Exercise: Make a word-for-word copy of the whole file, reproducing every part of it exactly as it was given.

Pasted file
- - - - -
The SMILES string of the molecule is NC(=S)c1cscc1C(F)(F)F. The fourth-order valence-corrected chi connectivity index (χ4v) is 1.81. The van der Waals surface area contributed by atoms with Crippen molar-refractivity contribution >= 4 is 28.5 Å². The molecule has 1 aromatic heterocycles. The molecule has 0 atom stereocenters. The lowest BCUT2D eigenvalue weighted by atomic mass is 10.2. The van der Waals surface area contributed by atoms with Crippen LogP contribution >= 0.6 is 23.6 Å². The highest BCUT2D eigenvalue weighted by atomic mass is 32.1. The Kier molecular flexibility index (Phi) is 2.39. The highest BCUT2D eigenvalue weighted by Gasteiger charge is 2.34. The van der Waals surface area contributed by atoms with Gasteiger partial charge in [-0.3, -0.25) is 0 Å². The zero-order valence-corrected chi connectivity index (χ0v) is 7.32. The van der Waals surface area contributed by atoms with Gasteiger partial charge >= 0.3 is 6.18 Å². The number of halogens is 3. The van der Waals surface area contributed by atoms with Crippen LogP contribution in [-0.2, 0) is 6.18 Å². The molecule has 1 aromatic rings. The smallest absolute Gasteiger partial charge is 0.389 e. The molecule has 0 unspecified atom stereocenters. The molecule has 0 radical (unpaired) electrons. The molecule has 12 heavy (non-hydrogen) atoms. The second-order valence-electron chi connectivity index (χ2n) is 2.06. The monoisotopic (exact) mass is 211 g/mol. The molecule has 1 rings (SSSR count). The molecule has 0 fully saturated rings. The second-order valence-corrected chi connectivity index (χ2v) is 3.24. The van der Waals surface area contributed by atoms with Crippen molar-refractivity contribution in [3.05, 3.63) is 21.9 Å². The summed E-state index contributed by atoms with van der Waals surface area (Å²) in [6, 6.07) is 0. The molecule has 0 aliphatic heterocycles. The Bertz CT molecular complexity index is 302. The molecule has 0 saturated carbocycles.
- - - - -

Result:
The SMILES string of the molecule is NC(=S)c1cscc1C(F)(F)F. The fourth-order valence-corrected chi connectivity index (χ4v) is 1.81. The van der Waals surface area contributed by atoms with Crippen molar-refractivity contribution >= 4 is 28.5 Å². The molecule has 1 aromatic heterocycles. The molecule has 0 atom stereocenters. The lowest BCUT2D eigenvalue weighted by atomic mass is 10.2. The van der Waals surface area contributed by atoms with Crippen LogP contribution >= 0.6 is 23.6 Å². The highest BCUT2D eigenvalue weighted by atomic mass is 32.1. The Kier molecular flexibility index (Phi) is 2.39. The highest BCUT2D eigenvalue weighted by Gasteiger charge is 2.34. The van der Waals surface area contributed by atoms with Gasteiger partial charge in [-0.3, -0.25) is 0 Å². The zero-order valence-corrected chi connectivity index (χ0v) is 7.32. The van der Waals surface area contributed by atoms with Gasteiger partial charge >= 0.3 is 6.18 Å². The number of halogens is 3. The van der Waals surface area contributed by atoms with Crippen LogP contribution in [-0.2, 0) is 6.18 Å². The molecule has 1 aromatic rings. The smallest absolute Gasteiger partial charge is 0.389 e. The molecule has 0 unspecified atom stereocenters. The molecule has 0 radical (unpaired) electrons. The molecule has 12 heavy (non-hydrogen) atoms. The second-order valence-electron chi connectivity index (χ2n) is 2.06. The monoisotopic (exact) mass is 211 g/mol. The molecule has 1 rings (SSSR count). The molecule has 0 fully saturated rings. The second-order valence-corrected chi connectivity index (χ2v) is 3.24. The van der Waals surface area contributed by atoms with Crippen molar-refractivity contribution in [3.05, 3.63) is 21.9 Å². The summed E-state index contributed by atoms with van der Waals surface area (Å²) in [6, 6.07) is 0. The molecule has 0 aliphatic heterocycles. The Bertz CT molecular complexity index is 302. The molecule has 0 saturated carbocycles.